It was Day Three of the World Poker Tour's L.A. Poker Classic main event earlier this year. I'd been short for much of the tournament but had built my stack to $125,000, just behind the average stack of $140,000. About 110 players remained, and blinds were $1,000-$2,000 with an ante of $300.
A player with $200,000 opened under the gun to $4,600. The next player had $50,000 and called. My turn, and I looked down at Qh Qs.
The standard play is to raise, but here's the problem: I wouldn't be raising as a bluff, and I wouldn't be expected to bluff in this spot. Raising would make it easy for my opponents to put me on a premium hand and easy for them to play against my narrow range.
The key to making the correct decision is to first make a plan, anticipating potential pitfalls. Let's consider our options.
First, we could raise. If we do, our opponents should assign us a range that's something like pocket 10s or better, A-K and maybe A-Q. If they all fold, cool - we win the pot, albeit a small one. If we're called and see a flop, fine - we have position and a strong hand. If somebody four-bets, we're unhappy.
What would we do if somebody four-bet behind us? Go with it? Fold? What if the initial raiser or the guy in between decided to four-bet? You should have answers to these questions before raising. Sometimes, folding to a four-bet is fine, but even if our opponent's range is A-K to pocket queens or better, we still have a 40.2 percent chance.
Second, we could just call. This alters our perceived range to a wide selection of decent hands, discounting A-K and pocket jacks or better. (Opponents don't expect you to overcall with premium hands.) This will invite action behind us, encouraging players to call with a wider range, as they'll see a cheap opportunity to win a big pot. Opponents also will be more likely to reraise with a wider range, seeing so much dead money in the pot.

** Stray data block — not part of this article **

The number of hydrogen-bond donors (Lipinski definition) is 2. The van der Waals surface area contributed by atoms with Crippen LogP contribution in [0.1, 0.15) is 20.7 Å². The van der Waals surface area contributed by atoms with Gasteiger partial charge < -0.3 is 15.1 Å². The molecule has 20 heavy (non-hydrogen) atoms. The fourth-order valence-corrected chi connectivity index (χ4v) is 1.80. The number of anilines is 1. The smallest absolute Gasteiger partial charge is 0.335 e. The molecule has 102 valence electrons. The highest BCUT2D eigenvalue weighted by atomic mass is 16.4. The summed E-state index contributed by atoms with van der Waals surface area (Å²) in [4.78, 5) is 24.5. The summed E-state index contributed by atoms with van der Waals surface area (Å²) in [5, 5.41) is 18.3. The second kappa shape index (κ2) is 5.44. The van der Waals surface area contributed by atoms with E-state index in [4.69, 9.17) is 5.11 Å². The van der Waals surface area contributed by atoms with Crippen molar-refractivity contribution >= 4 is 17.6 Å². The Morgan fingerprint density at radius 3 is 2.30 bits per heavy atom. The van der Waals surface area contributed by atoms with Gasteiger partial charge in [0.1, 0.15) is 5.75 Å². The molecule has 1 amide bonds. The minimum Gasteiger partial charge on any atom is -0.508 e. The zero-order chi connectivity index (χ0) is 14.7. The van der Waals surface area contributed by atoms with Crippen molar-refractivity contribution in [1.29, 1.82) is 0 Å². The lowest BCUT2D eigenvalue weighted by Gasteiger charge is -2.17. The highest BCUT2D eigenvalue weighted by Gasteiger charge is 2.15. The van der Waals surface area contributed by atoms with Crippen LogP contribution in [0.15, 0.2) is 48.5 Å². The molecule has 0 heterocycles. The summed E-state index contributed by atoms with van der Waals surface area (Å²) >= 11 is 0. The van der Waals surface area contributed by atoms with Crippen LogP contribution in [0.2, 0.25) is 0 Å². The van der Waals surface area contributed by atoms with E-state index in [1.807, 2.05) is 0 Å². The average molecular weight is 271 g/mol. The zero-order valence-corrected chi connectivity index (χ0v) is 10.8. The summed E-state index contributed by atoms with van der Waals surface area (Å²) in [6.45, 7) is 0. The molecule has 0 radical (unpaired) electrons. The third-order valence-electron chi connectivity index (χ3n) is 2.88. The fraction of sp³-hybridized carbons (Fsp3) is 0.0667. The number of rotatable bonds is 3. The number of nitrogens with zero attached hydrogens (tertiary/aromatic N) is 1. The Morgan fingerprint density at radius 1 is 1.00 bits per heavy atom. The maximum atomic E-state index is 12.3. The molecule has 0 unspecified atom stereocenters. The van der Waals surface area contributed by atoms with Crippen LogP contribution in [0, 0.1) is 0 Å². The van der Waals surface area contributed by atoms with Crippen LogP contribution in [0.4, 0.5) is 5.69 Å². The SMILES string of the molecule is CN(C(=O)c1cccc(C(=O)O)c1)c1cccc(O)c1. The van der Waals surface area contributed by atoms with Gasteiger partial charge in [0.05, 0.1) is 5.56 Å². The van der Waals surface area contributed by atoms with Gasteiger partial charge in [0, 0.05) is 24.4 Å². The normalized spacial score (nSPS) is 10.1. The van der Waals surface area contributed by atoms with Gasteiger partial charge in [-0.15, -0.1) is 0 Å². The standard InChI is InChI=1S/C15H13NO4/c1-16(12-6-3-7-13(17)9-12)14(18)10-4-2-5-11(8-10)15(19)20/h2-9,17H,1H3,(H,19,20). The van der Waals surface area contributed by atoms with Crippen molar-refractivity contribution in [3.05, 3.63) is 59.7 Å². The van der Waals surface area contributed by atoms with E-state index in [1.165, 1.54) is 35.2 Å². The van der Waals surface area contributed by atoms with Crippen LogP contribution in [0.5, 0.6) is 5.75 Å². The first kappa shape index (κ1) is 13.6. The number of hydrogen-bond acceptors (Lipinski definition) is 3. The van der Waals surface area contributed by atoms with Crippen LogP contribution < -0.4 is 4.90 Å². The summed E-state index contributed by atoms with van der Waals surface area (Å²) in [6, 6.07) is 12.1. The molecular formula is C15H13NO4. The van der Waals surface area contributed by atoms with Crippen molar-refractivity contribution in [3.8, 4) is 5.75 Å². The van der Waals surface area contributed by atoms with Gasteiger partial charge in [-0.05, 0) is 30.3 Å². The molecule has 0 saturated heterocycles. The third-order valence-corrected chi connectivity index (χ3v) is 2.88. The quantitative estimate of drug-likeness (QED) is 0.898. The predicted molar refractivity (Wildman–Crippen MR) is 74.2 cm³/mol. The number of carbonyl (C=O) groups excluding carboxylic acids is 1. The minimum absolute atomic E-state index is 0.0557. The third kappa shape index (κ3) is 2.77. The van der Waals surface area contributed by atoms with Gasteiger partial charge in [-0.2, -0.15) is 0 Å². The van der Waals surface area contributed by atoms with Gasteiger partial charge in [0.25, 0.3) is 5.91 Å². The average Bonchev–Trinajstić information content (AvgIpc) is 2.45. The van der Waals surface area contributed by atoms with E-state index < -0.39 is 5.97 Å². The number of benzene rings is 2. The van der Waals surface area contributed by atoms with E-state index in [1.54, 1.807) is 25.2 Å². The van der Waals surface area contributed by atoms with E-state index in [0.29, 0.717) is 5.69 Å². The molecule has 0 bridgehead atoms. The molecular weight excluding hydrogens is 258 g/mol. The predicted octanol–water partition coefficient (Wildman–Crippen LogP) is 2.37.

Allowing more hands to see the flop cheaply isn't ideal. But raising would mark us for a premium hand, and if someone reraises, it would be unwise for us to continue with a hand that's at the bottom of our perceived range. If we merely call and someone raises behind us, we'd feel much better about going all-in preflop, since our perceived range wouldn't be as high, and our hand exceeds that range.
It seems that in most cases I'd be happier with the road less traveled. I simply called. Action folded to a player behind me, who barely resisted raising and just called. Then both blinds called. Now there was $30,300 in the pot, with six players seeing the flop - not optimal, but not that bad.
The flop came Jc 9h 5c. Check, check, check, all in. I had to decide whether to call $45,100. Despite my efforts to avoid a tough decision, I now had one.
Fortunately, my hand beat his range, since he'd usually have one pair or a draw in this spot. Unfortunately, I had lots of opponents behind me. After I judged that they were disinterested, I called, not liking my plan of folding to a shove from one of them but liking it better than folding now. Everybody else folded, and my opponent turned up the Ac 2c. He hit the flush on the turn with the 9c, and a 3h on the river secured him the pot.
Make a plan before you put chips into any pot. Your plan won't always work, but the results are usually better than if you wing it.
Bryan Devonshire is a professional poker player from Las Vegas. Known as "Devo" on the tournament circuit, he has amassed more than $2 million in career earnings. Follow him on Twitter: @devopoker. Poker Pros runs every week.